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PostPosted: Sat Aug 10, 2013 9:09 am 
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I can lend you the remainder of the books, Imp - I'll bring them down for you next time I'm in Melbourne. :)

I liked the Winston Graham books somewhat better than the 1970s mini-series, though that's not to say I didn't enjoy that when I was a young and terribly romantic teenager. I think it was my first experience of books being subject to 'artistic licence' when being transferred to the screen. Once you got over the shock of that, it was a rollicking good yarn.

Apparently the BBC is all set to remake it. Might be interesting.

BTW, the ABC did show the Onedin Line...but it seemed to go on forever and ever and I lost interest before I'd even started watching it. Though I can remember the theme music (Khachaturian, I believe...)


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PostPosted: Mon Aug 12, 2013 12:13 am 
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Yay! Thanks Sam.

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PostPosted: Mon Mar 03, 2014 12:24 pm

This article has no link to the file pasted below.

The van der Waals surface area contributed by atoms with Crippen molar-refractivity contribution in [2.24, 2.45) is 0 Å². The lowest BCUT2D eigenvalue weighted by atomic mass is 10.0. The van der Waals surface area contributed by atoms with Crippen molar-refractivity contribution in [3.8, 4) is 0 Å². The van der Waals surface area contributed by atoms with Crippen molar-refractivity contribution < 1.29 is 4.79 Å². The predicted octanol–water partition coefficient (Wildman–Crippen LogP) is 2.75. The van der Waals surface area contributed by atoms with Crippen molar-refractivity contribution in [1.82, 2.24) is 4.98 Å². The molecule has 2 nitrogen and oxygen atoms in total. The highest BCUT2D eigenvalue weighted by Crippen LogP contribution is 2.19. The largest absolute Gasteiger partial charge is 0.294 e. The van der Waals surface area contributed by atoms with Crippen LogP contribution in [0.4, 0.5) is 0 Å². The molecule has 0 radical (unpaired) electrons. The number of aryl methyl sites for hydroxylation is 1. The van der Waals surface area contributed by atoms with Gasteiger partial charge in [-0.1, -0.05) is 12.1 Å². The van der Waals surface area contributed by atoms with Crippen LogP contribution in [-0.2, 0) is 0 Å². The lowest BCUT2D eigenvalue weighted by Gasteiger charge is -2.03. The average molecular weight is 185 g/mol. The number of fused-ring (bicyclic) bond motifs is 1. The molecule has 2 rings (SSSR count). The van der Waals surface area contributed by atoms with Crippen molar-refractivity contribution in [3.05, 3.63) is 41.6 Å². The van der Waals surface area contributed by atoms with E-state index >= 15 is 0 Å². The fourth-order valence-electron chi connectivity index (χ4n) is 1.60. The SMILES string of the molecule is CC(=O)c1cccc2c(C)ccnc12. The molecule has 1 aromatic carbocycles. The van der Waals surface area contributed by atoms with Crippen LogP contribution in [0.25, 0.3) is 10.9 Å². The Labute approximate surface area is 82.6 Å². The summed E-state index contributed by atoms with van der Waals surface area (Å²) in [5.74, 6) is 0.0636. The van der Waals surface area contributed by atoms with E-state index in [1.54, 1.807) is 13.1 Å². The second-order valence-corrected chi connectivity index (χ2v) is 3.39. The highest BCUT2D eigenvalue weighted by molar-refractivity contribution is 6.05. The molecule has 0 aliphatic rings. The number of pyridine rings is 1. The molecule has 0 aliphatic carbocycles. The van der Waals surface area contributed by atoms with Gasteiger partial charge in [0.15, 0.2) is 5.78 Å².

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Well, lookee here.

Kili plays Poldark!

http://www.clickonline.com/tv/aidan-turner-gets-a-new-period-show-bbc-renews-many-things/23476/

Quote:
In addition to the renewals, BBC One has commissioned several dramas including a new adaptation of 'Poldark'.

'Being Human' star Aidan Turner has been cast in the lead role of Ross Poldark, who returns to his beloved Cornwall in 1783 after fighting in the American War of Independence, only to discover nothing is the same as he left it.

Aidan said: "I'm very excited to play Ross Poldark for the BBC and it's obviously a huge challenge to honour the extraordinary character Winston Graham created and who Debbie Horsfield has brought new life to."

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PostPosted: Mon Mar 03, 2014 9:54 pm 
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Thanks for the news!

I'm a little ambivalent though; Aidan Turner is too handsome for the character. I'll have to trust that his acting ability will be able to overcome his looks.

I look forward to it!